Joanna says "all this time I had had no counselling on AFAP - no-one even admitted the possibility that I could have the disease. I had turned to the internet for information and became an expert on the subject". This quote not only highlights that there was a lack of support for Joanna in helping her to come to terms with the psychosocial consequences of her genetic condition, but also reminds us that the ongoing care needs, and the expertise of patients with enduring genetic healthcare needs should be recognised (NCG 8).

  • cogs Midwifery Competencies

    Content relating to the midwifery competencies in genetics will appear here shortly.

  • cogs Learning Outcomes for GPs

    We have linked this story to the learning outcomes for GPs listed in the Royal College of General Practitioners Curriculum Statement 6 ‘Genetics in Primary Care’, which describes the knowledge, skills and attitudes that a GP requires when relating to patients and families with genetic conditions. Further information on these learning outcomes can be found at: www.rcgp-curriculum.org.uk/PDF/curr_6_Genetics_in_Primary_Care.pdf

    Whilst the GP made a prompt referral to the colorectal team for further investigation based on Joanna’s clinical symptoms, he failed to recognise that she (and other family members) was at risk of having an underlying genetic condition even though her twin brother had subsequently been diagnosed with AFAP. Joanna says "I had to request gene testing myself from my GP even after informing the local consultant about my brother’s diagnosis...I was not asked about other family members". This highlights clearly the importance of healthcare professionals being aware of the importance of taking a family history (GP-3b) and being able to use family history and knowledge of inheritance patterns to identify those patients with, or at risk of, a genetic condition (GP-1c).

    Joanna’s brother was genetically tested and diagnosed with FAP before Joanna. She was finally referred to a geneticist who "was delighted with the family tree and was 99½% certain that I had FAP". She was subsequently referred to a specialist consultant and says "confirmation that I also had the mutated gene took only two weeks". The above points not only demonstrate the importance of making appropriate referrals to genetics services for specialist help and advice (GP-1e; GP-1g), but also remind us of the uses (and limitations) of genetic testing (GP-3e). In this case, a gene change had already been identified in Joanna’s brother; however, it is important to remember that it is not always possible to determine the underlying cause of a genetic condition (GP-6c).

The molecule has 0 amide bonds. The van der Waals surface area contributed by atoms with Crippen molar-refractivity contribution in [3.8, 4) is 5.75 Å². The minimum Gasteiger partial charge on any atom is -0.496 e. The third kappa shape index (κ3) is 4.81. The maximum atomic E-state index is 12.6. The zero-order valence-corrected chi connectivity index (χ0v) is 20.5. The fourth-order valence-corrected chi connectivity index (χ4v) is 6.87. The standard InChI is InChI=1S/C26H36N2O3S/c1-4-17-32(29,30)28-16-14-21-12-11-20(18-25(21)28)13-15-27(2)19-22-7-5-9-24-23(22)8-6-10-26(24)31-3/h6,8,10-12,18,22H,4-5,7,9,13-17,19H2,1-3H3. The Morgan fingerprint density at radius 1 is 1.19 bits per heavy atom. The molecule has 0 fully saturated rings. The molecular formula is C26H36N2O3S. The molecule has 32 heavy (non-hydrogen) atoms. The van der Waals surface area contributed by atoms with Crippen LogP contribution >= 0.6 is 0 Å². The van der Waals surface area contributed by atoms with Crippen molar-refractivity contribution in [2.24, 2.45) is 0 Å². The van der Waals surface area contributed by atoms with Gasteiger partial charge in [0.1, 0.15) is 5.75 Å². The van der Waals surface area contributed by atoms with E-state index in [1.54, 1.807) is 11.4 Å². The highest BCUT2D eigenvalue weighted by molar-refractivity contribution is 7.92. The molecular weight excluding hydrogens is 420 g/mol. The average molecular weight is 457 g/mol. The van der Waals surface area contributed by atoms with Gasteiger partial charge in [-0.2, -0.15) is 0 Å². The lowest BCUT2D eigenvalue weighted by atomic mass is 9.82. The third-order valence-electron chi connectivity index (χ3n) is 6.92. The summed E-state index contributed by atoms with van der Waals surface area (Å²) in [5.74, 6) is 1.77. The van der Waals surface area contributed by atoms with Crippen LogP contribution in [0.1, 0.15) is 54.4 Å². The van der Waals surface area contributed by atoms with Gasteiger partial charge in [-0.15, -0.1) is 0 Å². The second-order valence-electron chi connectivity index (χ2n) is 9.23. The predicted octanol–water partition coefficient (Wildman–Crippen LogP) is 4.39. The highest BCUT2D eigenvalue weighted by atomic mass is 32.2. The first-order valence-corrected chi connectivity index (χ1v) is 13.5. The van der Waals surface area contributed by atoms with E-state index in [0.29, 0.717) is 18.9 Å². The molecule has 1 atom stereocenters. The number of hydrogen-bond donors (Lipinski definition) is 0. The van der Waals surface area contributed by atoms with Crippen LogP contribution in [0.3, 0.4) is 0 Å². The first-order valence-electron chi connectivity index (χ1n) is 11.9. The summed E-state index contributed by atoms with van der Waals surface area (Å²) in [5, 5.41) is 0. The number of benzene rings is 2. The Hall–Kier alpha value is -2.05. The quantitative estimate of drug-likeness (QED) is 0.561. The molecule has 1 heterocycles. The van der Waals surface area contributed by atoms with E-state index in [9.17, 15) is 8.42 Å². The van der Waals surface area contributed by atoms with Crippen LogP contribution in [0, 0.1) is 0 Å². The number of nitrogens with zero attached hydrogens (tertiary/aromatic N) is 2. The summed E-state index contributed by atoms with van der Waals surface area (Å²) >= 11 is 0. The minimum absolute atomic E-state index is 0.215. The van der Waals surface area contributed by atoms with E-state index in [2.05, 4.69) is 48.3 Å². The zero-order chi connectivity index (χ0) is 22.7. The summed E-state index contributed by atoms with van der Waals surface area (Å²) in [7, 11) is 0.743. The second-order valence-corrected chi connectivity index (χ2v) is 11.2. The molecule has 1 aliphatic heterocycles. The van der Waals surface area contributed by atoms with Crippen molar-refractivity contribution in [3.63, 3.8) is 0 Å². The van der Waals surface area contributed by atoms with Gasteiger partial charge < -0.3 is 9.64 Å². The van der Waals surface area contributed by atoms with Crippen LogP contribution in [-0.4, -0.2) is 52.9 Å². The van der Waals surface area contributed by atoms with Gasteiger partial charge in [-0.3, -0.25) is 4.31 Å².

In a situation such as Joanna’s, it is important for GPs to be aware of the need to ensure that systems are in place to follow up patients who have, or are at risk of, a genetic condition and have chosen to undergo regular surveillance (GP-4b) for example: endoscopy for colon cancer; also to be aware that preventative measures exist for some genetic conditions (GP-4c) for example colectomy for APC mutation carriers.

  • cogs Learning Outcomes for Medical Students

    We have linked this story to the learning outcomes in genetics for medical students based on curriculum statements developed in 1990 and 1996 and published in ‘Teaching Medical Genetics to Undergraduate Medical Students’ (British Society for Human Genetics/Joint Committee on Medical Genetics, 2003; www.bshg.org.uk/documents/official_docs/Undergrad.doc).

    Several of the healthcare professionals that Joanna encountered failed to make the connection between her clinical symptoms and the possibility that she, and other family members, might be at risk of inherited bowel cancer and did not ask her about her family history. This highlights the importance of healthcare professionals being able to identify patients with, or at risk of, a genetic condition, and specifically, being able to take and interpret a family history and being aware of examples of clinical indicators that suggest an inherited predisposition to cancer (MS3).

    Her story provides an example of the uses of genetic testing, and also highlights the importance of recognising when it is important to obtain genetic information and advice and knowing when and how to make relevant referrals to specialised genetics services (MS5; MS6).